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How To Avoid Deep Vein Thrombosis Short And Long Haul

 

Worried about deep vein thrombosis (DVT) while flying, but unsure about how to safeguard yourself? To coincide with our traveler approved Trtl flight socks this guide will have you feeling great long after you've reached your destination.

How To Avoid Deep Vein Thrombosis

Deep vein thrombosis (DVT) is one of the biggest fears among people intending to fly long haul. But scientists have now warned that short haul flights pose a similar threat to your health. Fortunately, there are plenty of ways to reduce your risk when flying – leaving you free to enjoy a worry free and safe journey whatever your destination. Here are some simple steps you can easily take to reduce the risk.

Compression Socks 

It makes sense to buy flight socks ahead of your long haul journey, particularly as medical evidence shows the benefits to be overwhelming. Pilots and flight attendants swear by their travel socks.

Trtl Flight socks use a gentle graduated compression (15-21mmHg) to reduce swelling and promote a healthy circulation in your lower legs. Available in a range of sizes, colours and designs, and with flat toe seams to reduce rubbing, Trtl flight socks are proven to keep the blood flowing smoothly. That makes them ideal whether you’re setting out on a short internal flight or going on a longer journey, wearing flight socks will ensure your legs have every chance of staying in shape long after your journey is over.

Exercise 

Deep Vein Thrombosis (DVT) can affect anyone sitting in the same position for a long time, whether on a plane, traveling by train or seated for hours on end at your desk in the office.

Therefore, exercising regularly is vital whether you’re flying short or long-haul, going by rail cross-country, or hunched over a computer for hours at a time to meet a work deadline. It’s one of the reasons scientists recommend some form of light exercise every 15 minutes.

It’s also why we are advised to walk around on airplanes at regular intervals. Each time you take a step, the flexing of your ankle aids blood flow to the heart. This is called the calf pump mechanism. As little as five minutes doing simple exercises will increase blood flow by 20 per cent.

 

You may not feel like getting up to walk around the plane. You might feel a little self-conscious doing so. But when you’re wearing your attractive Trtl compression socks, you can forget what other people think when they see you limbering up in the aisle. Try as many “ankle circles”, “foot flexes” and “calf raises” as you see fit. If it isn’t possible to get up and walk around, perhaps because the person sitting next to you on a flight has fallen asleep, try wiggling your toes and stretching.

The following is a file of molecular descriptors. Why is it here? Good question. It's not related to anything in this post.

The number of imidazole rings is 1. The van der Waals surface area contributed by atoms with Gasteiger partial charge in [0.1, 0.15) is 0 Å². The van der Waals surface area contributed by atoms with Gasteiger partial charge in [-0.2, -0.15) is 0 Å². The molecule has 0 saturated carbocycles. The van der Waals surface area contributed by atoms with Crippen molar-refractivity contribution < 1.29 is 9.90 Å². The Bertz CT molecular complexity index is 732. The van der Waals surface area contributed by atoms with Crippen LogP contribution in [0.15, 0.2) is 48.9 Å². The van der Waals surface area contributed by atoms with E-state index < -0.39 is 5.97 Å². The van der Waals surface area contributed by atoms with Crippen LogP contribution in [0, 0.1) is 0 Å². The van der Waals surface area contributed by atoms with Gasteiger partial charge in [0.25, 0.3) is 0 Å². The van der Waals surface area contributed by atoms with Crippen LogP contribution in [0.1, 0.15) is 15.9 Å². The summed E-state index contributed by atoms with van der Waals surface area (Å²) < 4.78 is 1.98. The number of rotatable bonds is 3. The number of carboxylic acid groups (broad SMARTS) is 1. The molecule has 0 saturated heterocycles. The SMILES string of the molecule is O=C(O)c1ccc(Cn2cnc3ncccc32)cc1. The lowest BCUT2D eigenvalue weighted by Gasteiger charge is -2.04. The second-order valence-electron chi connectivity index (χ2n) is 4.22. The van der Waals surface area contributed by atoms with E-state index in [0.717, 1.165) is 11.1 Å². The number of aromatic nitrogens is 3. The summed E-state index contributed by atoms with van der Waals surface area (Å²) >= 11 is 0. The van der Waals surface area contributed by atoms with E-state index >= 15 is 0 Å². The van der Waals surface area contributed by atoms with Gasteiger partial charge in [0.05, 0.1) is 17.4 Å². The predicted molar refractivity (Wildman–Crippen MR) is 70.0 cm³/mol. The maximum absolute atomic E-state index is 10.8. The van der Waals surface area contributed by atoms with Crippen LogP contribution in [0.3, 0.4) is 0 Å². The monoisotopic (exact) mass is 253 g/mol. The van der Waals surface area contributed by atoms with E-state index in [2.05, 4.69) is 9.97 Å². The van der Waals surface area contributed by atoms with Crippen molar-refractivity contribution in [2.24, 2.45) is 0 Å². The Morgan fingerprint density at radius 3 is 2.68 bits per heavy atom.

If you’re stuck in your seat, you can still move your arms and legs to keep circulation active. Try something  as simple as pushing onto your tip-toes or working your calf muscles.

The key, as you’ll have gathered by now, is movement.

Water

It's important to stay hydrated on a flight.

That means drinking water at regular intervals. The Aerospace Medical Association recommends you should drink about eight ounces of water for every hour you’re in the air. This is because flying dehydrates you a lot. That may also be you step off a plane feeling poorly or more fatigued that you expected. The likelihood is that you’re not sick. Instead, you’re probably dehydrated. Not drinking and retaining enough water can make you feel tired, and lead to headaches and nausea. Airplanes drain you of moisture since the humidity onboard, at just 10-20% due to the air circulation system, is said to be drier than the Sahara.

That said, try not to be tempted by sugary or caffeinated drinks directly before or during your flight. Caffeine is a natural diuretic that causes your body to excrete fluids through urination. Sugary drinks increase your energy levels, but only temporarily. They can leave you feeling worse than before. Beware also of carbonated drinks which lead to bloating and cramping.

What is Deep Vein Thrombosis?

Deep vein thrombosis is a blood clot, usually in a lower leg, that can arise after immobility during a long-haul flight. If the clot travels towards the lung, it can cause a pulmonary embolism – a blockage in one of the arteries in your lungs – and lead to collapse and in some cases, it can lead to sudden death. Luckily, there are effective treatments to prevent what is a very real worst case scenario.

Anticoagulation treatment — or blood thinning. This standard treatment may be delivered on a drip to prevent the possible clot from getting larger and to stop new ones forming.

Compression socks. Compression socks steadily squeeze your legs, helping your veins and leg muscles move blood more efficiently. They offer a safe, simple and inexpensive way to keep blood from stagnating during and after general surgery.

 

Trtl’s maximum comfort flight socks come in a range of fashionable colours and designs and in small, medium and large. Their gentle Compression of 15-21mmHg reduces swelling and promotes circulation in your lower legs. Cushioned support adds comfort for your legs and feet. They are made with Coolmax and knitted with Lycra ® for a comfortable fit and experience.

Leg elevation. Elevating your legs when possible and during the night also can be very effective. Raise the bottom of your bed 4 to 6 inches with blocks or books.

Physical activity. Moving as soon as possible after surgery can help prevent pulmonary embolism and hasten recovery overall.

Taking the steps outlined above will help you to achieve the best journey possible whether flying by plane, train or automobile and have you in good shape when you reach your destination.

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